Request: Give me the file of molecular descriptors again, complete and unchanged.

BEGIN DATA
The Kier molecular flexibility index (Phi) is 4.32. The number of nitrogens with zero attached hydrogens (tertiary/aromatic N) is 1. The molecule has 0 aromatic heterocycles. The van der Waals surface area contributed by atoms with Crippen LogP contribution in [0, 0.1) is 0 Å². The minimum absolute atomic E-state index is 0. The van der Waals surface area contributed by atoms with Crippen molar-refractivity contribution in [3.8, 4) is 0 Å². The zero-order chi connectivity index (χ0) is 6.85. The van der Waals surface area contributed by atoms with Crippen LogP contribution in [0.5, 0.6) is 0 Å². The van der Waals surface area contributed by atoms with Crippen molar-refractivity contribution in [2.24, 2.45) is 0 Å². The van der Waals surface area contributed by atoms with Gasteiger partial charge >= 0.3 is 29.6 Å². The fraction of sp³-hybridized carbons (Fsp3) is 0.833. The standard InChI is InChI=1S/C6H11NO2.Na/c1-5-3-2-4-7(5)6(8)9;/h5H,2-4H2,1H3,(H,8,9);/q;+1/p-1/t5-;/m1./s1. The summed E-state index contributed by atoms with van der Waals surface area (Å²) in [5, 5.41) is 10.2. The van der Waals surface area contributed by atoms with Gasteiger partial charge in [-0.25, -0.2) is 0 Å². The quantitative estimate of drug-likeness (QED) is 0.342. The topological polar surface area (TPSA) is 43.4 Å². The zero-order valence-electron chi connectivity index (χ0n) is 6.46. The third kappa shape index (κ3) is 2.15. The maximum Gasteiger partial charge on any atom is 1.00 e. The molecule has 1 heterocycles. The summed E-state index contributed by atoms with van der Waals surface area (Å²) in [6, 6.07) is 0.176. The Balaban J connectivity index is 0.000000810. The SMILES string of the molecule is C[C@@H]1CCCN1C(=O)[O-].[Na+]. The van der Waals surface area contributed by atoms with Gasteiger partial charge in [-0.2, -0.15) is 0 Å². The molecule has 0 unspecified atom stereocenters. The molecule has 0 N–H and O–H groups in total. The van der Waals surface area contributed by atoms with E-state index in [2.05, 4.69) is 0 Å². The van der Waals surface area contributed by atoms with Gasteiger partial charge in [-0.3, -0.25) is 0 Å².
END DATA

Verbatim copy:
The Kier molecular flexibility index (Phi) is 4.32. The number of nitrogens with zero attached hydrogens (tertiary/aromatic N) is 1. The molecule has 0 aromatic heterocycles. The van der Waals surface area contributed by atoms with Crippen LogP contribution in [0, 0.1) is 0 Å². The minimum absolute atomic E-state index is 0. The van der Waals surface area contributed by atoms with Crippen molar-refractivity contribution in [3.8, 4) is 0 Å². The zero-order chi connectivity index (χ0) is 6.85. The van der Waals surface area contributed by atoms with Crippen LogP contribution in [0.5, 0.6) is 0 Å². The van der Waals surface area contributed by atoms with Crippen molar-refractivity contribution in [2.24, 2.45) is 0 Å². The van der Waals surface area contributed by atoms with Gasteiger partial charge >= 0.3 is 29.6 Å². The fraction of sp³-hybridized carbons (Fsp3) is 0.833. The standard InChI is InChI=1S/C6H11NO2.Na/c1-5-3-2-4-7(5)6(8)9;/h5H,2-4H2,1H3,(H,8,9);/q;+1/p-1/t5-;/m1./s1. The summed E-state index contributed by atoms with van der Waals surface area (Å²) in [5, 5.41) is 10.2. The van der Waals surface area contributed by atoms with Gasteiger partial charge in [-0.25, -0.2) is 0 Å². The quantitative estimate of drug-likeness (QED) is 0.342. The topological polar surface area (TPSA) is 43.4 Å². The zero-order valence-electron chi connectivity index (χ0n) is 6.46. The third kappa shape index (κ3) is 2.15. The maximum Gasteiger partial charge on any atom is 1.00 e. The molecule has 1 heterocycles. The summed E-state index contributed by atoms with van der Waals surface area (Å²) in [6, 6.07) is 0.176. The Balaban J connectivity index is 0.000000810. The SMILES string of the molecule is C[C@@H]1CCCN1C(=O)[O-].[Na+]. The van der Waals surface area contributed by atoms with Gasteiger partial charge in [-0.2, -0.15) is 0 Å². The molecule has 0 unspecified atom stereocenters. The molecule has 0 N–H and O–H groups in total. The van der Waals surface area contributed by atoms with E-state index in [2.05, 4.69) is 0 Å². The van der Waals surface area contributed by atoms with Gasteiger partial charge in [-0.3, -0.25) is 0 Å².